The roller derby recruiters are hard at it as they spread the word about their unique sport and try to bring in more skaters to join Dawson Creek’s first-ever roller derby club.
The organization has held several recent open houses and publicity events that have attracted interested women who watched and learned about the sport and others who have taken an initial introductory course and are lacing up their roller skates on a regular basis and working on their skating skills.
“I know how to skate, but I knew nothing about derby. There are some who have never been on skates, so we are all learning the sport together which is why it is a great time to come in,” said Tara Tom who will be using the derby name “Tomahawk” when she “bouts” for the local team.
Tom is typical of the women who have joined the Mile “Zero Mercy” Roller Derby Girls as the team, which just began this spring, recruits members. She was on roller skates when she was a kid, but knew nothing about the sport that is making a comeback after its popularity of the 1970s.
“When they first started talking about it I had to Youtube it and Google it because I had no idea. I knew I would be able to throw my weight around because I am kind of competitive and I like to do that, and I usually get fouled out of basketball and soccer. When I heard about it, I thought right on, but I had to review the rules and Youtube it because I had no idea.”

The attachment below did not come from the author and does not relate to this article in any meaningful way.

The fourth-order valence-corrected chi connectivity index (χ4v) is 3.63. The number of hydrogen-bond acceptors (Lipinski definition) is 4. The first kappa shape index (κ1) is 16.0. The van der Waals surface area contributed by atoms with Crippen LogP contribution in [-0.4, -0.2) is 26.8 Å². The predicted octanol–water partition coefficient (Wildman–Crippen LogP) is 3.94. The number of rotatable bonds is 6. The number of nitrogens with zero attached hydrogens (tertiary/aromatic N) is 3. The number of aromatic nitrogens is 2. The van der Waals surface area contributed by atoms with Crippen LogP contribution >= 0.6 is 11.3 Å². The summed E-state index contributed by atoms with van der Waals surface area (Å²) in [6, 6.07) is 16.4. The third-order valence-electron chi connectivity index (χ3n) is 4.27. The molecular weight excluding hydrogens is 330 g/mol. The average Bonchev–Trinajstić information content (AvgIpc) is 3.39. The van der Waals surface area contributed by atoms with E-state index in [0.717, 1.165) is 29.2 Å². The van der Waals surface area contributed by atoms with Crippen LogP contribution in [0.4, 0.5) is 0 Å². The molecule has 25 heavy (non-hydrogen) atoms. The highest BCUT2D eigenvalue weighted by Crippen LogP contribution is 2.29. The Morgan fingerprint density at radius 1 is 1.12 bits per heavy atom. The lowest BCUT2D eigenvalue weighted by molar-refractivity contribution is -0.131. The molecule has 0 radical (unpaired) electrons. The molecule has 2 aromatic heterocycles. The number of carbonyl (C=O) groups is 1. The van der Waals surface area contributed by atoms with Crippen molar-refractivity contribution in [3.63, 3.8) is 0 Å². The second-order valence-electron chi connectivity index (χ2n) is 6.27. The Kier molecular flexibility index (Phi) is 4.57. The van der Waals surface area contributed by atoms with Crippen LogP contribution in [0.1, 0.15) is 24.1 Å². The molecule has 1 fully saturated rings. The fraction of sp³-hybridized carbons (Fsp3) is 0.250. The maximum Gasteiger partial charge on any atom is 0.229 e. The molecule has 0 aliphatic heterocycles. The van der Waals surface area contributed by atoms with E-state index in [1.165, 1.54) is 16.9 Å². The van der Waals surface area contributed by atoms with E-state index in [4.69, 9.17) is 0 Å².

The rules are relatively straightforward and the game itself is not that difficult to learn, points out Tom. One member of a team is designated the jammer, who scores points by lapping members of the opposing team. The teams try to help their own jammer but also hinder the opposing jammer.
However, before anyone plays competitively – or bouts – with clubs in surrounding communities, such as Prince George, Fort St. John and Grande Prairie, she must pass a skills test.
“Some of us haven’t skated before. What we are doing here is learning minimum skills that we have to do before we can even bout. You have to be 100 per cent comfortable on your skates and you have to know how to fall the right way so you don’t get hurt.”
The members of the Mile “Zero Mercy” hope to train twice a week into the fall and winter and then possibly get into their first bout in the spring.
Tom encourages all women (18 and older) who want to try the sport to come out to one of the club’s training sessions. Neither skill and age, nor competitive aspirations matter.
“The more the merrier and if they come out and want to be part of the team but they don’t want to bout, they can still train with us. Those who do want to bout can bout, but we will all be part of the team.”
Anyone interested in being involved in the local roller derby club as a competitor or non-playing participant or supporter can call 719-8190 and speak with Lorna Merrick.